Named for its originator, the Italian physicist Enrico Fermi, the Fermi Paradox asks the question, “if chances are that we’re not alone in the universe, how come we haven’t heard from any of the other alien civilizations?” According to Bill Nye, he and the Planetary Society hold the opinion that we probably haven’t been listening hard enough. The Science Guy goes on to explain how NASA is boosting efforts at intergalactic communication.
Bill Nye: For those of you who for some reason are not obsessed with the Fermi paradox, Enrico Fermi posed the following – the same guy with the nuclear reactor in Chicago and all that – posed the following question. If there are alien worlds as you might claim since there are billions of stars in billions of galaxies, you would expect billions of planets and then you’d expect a few millions of earth-like planets. Where, why haven’t we heard from these other civilization? And the answer I think is not that complicated. We’ve only been listening for other civilizations for 50 years, 70 years, it depends on how you count. And you have to acknowledge that civilizations have to emerge and be able to communicate at the same time. When you have something that’s been going on for 13.6 billion years there’s a lot of opportunities to miss each other. So the Fermi paradox, for me, is not a reason to give up and take the black capsule and have no hope for humankind because we are just this unique thing in the middle of nowhere and will never amount to anything. No. For me the Fermi paradox drives us forward. Why haven’t we heard from anybody? Because we’re not listening hard enough. We’re not being diligent enough. We’re not thinking it through well enough. So we at the Planetary Society support the, of course support the search for extraterrestrial intelligence but the search for extraterrestrial intelligence in the optical bandwidths in what you and I call visible light.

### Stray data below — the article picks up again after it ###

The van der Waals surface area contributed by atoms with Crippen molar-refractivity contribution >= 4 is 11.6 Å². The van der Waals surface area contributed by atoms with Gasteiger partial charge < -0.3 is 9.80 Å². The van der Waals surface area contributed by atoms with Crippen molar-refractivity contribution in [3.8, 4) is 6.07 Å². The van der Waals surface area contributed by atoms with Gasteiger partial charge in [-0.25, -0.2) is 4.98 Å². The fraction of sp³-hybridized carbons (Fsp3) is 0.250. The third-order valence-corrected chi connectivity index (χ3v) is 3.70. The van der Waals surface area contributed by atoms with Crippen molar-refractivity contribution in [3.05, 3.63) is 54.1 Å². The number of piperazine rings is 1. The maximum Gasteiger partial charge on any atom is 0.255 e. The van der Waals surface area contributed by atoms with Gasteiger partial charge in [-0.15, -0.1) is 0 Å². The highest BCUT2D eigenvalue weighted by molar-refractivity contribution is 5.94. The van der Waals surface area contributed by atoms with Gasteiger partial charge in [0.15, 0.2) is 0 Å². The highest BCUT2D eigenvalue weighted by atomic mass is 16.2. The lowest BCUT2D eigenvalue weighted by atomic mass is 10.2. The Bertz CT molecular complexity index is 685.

And as you may know, NASA is doing these tests using laser communication. In other words instead of sending radio signals with wavelengths the size of this room and so information packets spread out over the size of this room, you’d use light waves where the information packets are just a few hundred billionths of a meter long and so you can get a lot more – it’s fiber optic. You get a lot more – the comparison of fiber optic with traditional copper wire. You get a lot more information, a lot more bandwidth. So who knows, maybe the aliens are sending us optical signals and we missed the point. Come on. One way to be sure you never hear from another civilization and realize or validate Fermi’s paradox is to not listen. So this to me is an obligation of a civilization, of a civilized society is to prevent – is to present or to allocate just a little of our intellect and treasure to the search for extraterrestrial life. Because there’s two questions that get every one of us. Where did we come from? Where did we come from? And that’s, by the way, what the Rosetta mission is working on. It’s going to a comet which is part of the – seems to be and is certainly part of the primordial solar system. So by understanding that we’ll understand more about where we all came from. And the second question is are we alone? Could we possibly be alone in the universe? And to answer those questions you have to explore space. That’s what we do at the Planetary Society. Did I mention that? Planetary.org. Did I bring us up? Thank you.
Directed/Produced by Jonathan Fowler, Elizabeth Rodd, and Dillon Fitton